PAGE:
Govt should incentivise farmers to grow camelina oilseed crop: WealthPK


ISLAMABAD: The government has been asked to promote the production of camelina oilseed crop in Pakistan by incentivising the farmers and creating awareness among them about its importance.
Camelina oil is being used as a biofuel worldwide. Camelina is a little annual plant with pale yellow flowers that grows to a height of about one to three feet. It turns woody as it matures with arrow-like leaves about three inches long with pointy and sharp tips. The seed pod resembles a little pea in form and size. The seed is quite small as one pod can contain approximately 400,000 seeds.
Scientists are currently working on creating environment-friendly gasoline to tackle the challenges of climate change and natural resource depletion caused by the excessive use of fuel and diesel oils.
They’ve also had success producing biofuel from a variety of vegetable oils, including linseed, canola, and soybean. The mineral fuel is being replaced by biodiesel, a biofuel. It produces no hazardous materials, such as lead, and is a biodegradable fuel. Vegetable oil and other renewable resources such as fats and grease are used to make it. Because biodiesel is less expensive than mineral fuel, fleet vehicle owners (trucks, school buses, and military vehicles) are opting for it. Its use does not necessitate any engine modifications.
Dr. Fazal Yazdan, a senior scientific officer at the National Agriculture Research Centre (NARC), told WealthPK that biodiesel could be used not only for biodiesel engines, but also for diesel generators, as a lubricant, in homes for warmth, and for the removal of asphalt and paint. “As the world population grows, so does the demand for fuel, which is drawing people to biofuel. It produces less smoke than other fuels and is therefore environmentally beneficial. It emits fewer pollutants into the atmosphere as can monoxide and hydrocarbons. As a result, its use is environment-friendly and reduces the risk of cancer caused by diesel emissions by 94%. It reduces the amount of greenhouse gases by roughly 80%,” explained the NARC scientist.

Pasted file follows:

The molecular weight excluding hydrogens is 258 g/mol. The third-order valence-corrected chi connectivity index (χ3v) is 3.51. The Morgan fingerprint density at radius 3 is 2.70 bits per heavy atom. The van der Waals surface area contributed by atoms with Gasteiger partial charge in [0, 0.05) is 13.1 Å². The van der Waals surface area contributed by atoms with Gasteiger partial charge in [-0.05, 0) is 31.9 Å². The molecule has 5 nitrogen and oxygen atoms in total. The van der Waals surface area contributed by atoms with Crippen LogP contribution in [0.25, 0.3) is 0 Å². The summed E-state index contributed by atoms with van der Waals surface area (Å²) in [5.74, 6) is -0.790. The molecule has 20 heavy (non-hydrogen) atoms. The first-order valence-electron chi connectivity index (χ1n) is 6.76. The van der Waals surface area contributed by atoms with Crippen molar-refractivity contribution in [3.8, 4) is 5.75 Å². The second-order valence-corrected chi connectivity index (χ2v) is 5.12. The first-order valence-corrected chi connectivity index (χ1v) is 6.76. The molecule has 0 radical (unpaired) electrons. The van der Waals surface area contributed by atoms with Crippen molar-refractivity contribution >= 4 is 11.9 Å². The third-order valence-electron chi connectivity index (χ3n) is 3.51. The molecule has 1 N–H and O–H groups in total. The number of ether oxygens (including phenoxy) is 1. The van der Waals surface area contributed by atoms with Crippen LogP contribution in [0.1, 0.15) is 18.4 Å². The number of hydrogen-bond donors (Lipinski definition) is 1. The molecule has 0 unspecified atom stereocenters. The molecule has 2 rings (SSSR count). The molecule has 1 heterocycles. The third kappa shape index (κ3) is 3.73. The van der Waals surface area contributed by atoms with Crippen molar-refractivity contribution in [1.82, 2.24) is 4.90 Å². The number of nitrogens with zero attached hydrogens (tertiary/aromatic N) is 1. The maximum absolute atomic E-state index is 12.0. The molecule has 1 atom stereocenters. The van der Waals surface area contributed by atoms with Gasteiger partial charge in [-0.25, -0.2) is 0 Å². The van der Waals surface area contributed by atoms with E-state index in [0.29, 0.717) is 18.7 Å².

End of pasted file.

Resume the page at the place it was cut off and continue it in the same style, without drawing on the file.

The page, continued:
Fazal Yazdan said camelina possessed various distinguishing characteristics that made it ideal for this task.
“Its seed is small and has low water content, therefore it can be stored for a long time and used more efficiently during the oil extraction process than other oilseeds. It can tolerate drought conditions and has a higher water and fertiliser efficiency than other oilseed crops. It can compete with weeds, requiring fewer weedicides.”
“Camelina oil has a small market at the moment due to a lack of understanding among farmers and customers about its benefits. Because it is a low-input crop, it will appeal to a large number of growers due to the appealing premium aspect of the products,” he maintained, further explaining that camelina will be a good low-input crop for biofuel production in the future because it requires less nitrogen and is drought-resistant. “Depending on weather circumstances, camelina can be planted alongside canola in the rabi season. With a crop duration of 80 to 100 days and a seed rate of three to four kilogrammes per acre, we may roughly compare it to canola because the camelina is likewise a member of the Brassicaceae family. Camelina crop seed yields range from 2,500 to 2,800 kilogrammes per acre, depending on the variety,” Fazal Yazdan further explained.
When compared to canola, which is a widely-produced oilseed in Pakistan, camelina has a higher oil efficiency, said the NARC scientist. “Camelina seeds contain about 38% to 45% edible oil, which is superior to canola and Raya oils in terms of quality. It contains modest levels of erucic and linoleic acids and up to 45% of omega-3 fatty acids, which are critical for human nutrition. It also contains 27-32% protein, making it ideal for human consumption, as well as trace levels of antioxidants such as topopherols and vitamin-E. It has also been discovered that it is oxidation and rancidity-resistant.”